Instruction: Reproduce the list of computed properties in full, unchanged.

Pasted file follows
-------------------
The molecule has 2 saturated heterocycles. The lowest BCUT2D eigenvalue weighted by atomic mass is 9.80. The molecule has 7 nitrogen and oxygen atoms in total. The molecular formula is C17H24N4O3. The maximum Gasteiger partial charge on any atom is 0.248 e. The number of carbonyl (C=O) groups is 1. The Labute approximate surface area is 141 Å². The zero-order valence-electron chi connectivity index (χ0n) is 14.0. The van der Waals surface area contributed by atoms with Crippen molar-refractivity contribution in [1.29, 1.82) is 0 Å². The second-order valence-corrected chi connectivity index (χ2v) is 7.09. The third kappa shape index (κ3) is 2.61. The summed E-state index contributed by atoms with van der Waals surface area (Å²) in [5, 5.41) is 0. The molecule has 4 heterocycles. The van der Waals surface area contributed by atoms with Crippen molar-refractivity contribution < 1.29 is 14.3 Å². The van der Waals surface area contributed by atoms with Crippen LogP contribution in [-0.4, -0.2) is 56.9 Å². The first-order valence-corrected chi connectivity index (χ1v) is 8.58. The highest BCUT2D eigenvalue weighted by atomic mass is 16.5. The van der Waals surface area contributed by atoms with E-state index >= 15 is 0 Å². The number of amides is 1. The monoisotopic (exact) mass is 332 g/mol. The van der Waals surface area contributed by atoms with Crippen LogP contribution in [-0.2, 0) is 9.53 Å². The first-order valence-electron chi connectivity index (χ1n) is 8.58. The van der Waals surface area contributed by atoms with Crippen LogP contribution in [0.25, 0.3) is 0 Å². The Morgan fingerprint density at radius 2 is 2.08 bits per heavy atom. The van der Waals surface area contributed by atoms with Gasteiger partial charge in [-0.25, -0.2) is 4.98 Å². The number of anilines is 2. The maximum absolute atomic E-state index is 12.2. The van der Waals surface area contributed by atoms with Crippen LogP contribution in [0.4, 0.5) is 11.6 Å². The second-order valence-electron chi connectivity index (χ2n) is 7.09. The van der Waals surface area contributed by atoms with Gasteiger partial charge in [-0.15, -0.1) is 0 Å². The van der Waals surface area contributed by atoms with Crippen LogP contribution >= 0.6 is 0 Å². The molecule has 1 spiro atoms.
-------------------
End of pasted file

The molecule has 2 saturated heterocycles. The lowest BCUT2D eigenvalue weighted by atomic mass is 9.80. The molecule has 7 nitrogen and oxygen atoms in total. The molecular formula is C17H24N4O3. The maximum Gasteiger partial charge on any atom is 0.248 e. The number of carbonyl (C=O) groups is 1. The Labute approximate surface area is 141 Å². The zero-order valence-electron chi connectivity index (χ0n) is 14.0. The van der Waals surface area contributed by atoms with Crippen molar-refractivity contribution in [1.29, 1.82) is 0 Å². The second-order valence-corrected chi connectivity index (χ2v) is 7.09. The third kappa shape index (κ3) is 2.61. The summed E-state index contributed by atoms with van der Waals surface area (Å²) in [5, 5.41) is 0. The molecule has 4 heterocycles. The van der Waals surface area contributed by atoms with Crippen molar-refractivity contribution < 1.29 is 14.3 Å². The van der Waals surface area contributed by atoms with Crippen LogP contribution in [-0.4, -0.2) is 56.9 Å². The first-order valence-corrected chi connectivity index (χ1v) is 8.58. The highest BCUT2D eigenvalue weighted by atomic mass is 16.5. The van der Waals surface area contributed by atoms with E-state index >= 15 is 0 Å². The number of amides is 1. The monoisotopic (exact) mass is 332 g/mol. The van der Waals surface area contributed by atoms with Crippen LogP contribution in [-0.2, 0) is 9.53 Å². The first-order valence-electron chi connectivity index (χ1n) is 8.58. The van der Waals surface area contributed by atoms with Crippen LogP contribution in [0.25, 0.3) is 0 Å². The Morgan fingerprint density at radius 2 is 2.08 bits per heavy atom. The van der Waals surface area contributed by atoms with Gasteiger partial charge in [-0.25, -0.2) is 4.98 Å². The number of anilines is 2. The maximum absolute atomic E-state index is 12.2. The van der Waals surface area contributed by atoms with Crippen LogP contribution in [0.4, 0.5) is 11.6 Å². The second-order valence-electron chi connectivity index (χ2n) is 7.09. The van der Waals surface area contributed by atoms with Gasteiger partial charge in [-0.15, -0.1) is 0 Å². The van der Waals surface area contributed by atoms with Crippen LogP contribution >= 0.6 is 0 Å². The molecule has 1 spiro atoms.